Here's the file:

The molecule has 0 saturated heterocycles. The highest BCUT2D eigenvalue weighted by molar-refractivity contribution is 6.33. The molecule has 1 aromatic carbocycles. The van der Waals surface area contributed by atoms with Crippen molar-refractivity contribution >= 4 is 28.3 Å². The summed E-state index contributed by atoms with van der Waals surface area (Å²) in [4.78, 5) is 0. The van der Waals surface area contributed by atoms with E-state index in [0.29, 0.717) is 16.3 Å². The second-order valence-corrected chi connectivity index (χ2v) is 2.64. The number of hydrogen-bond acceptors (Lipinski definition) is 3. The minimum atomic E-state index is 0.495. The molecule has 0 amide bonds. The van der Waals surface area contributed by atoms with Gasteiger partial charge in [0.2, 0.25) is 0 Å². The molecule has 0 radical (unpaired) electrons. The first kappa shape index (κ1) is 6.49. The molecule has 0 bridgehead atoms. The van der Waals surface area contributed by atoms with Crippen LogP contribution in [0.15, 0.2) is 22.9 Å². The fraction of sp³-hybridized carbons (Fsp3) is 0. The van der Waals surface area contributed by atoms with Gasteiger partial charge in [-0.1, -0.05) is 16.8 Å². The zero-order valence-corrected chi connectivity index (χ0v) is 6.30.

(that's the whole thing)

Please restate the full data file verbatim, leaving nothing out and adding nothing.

The molecule has 0 saturated heterocycles. The highest BCUT2D eigenvalue weighted by molar-refractivity contribution is 6.33. The molecule has 1 aromatic carbocycles. The van der Waals surface area contributed by atoms with Crippen molar-refractivity contribution >= 4 is 28.3 Å². The summed E-state index contributed by atoms with van der Waals surface area (Å²) in [4.78, 5) is 0. The van der Waals surface area contributed by atoms with E-state index in [0.29, 0.717) is 16.3 Å². The second-order valence-corrected chi connectivity index (χ2v) is 2.64. The number of hydrogen-bond acceptors (Lipinski definition) is 3. The minimum atomic E-state index is 0.495. The molecule has 0 amide bonds. The van der Waals surface area contributed by atoms with Gasteiger partial charge in [0.2, 0.25) is 0 Å². The molecule has 0 radical (unpaired) electrons. The first kappa shape index (κ1) is 6.49. The molecule has 0 bridgehead atoms. The van der Waals surface area contributed by atoms with Crippen LogP contribution in [0.15, 0.2) is 22.9 Å². The fraction of sp³-hybridized carbons (Fsp3) is 0. The van der Waals surface area contributed by atoms with Gasteiger partial charge in [-0.1, -0.05) is 16.8 Å². The zero-order valence-corrected chi connectivity index (χ0v) is 6.30.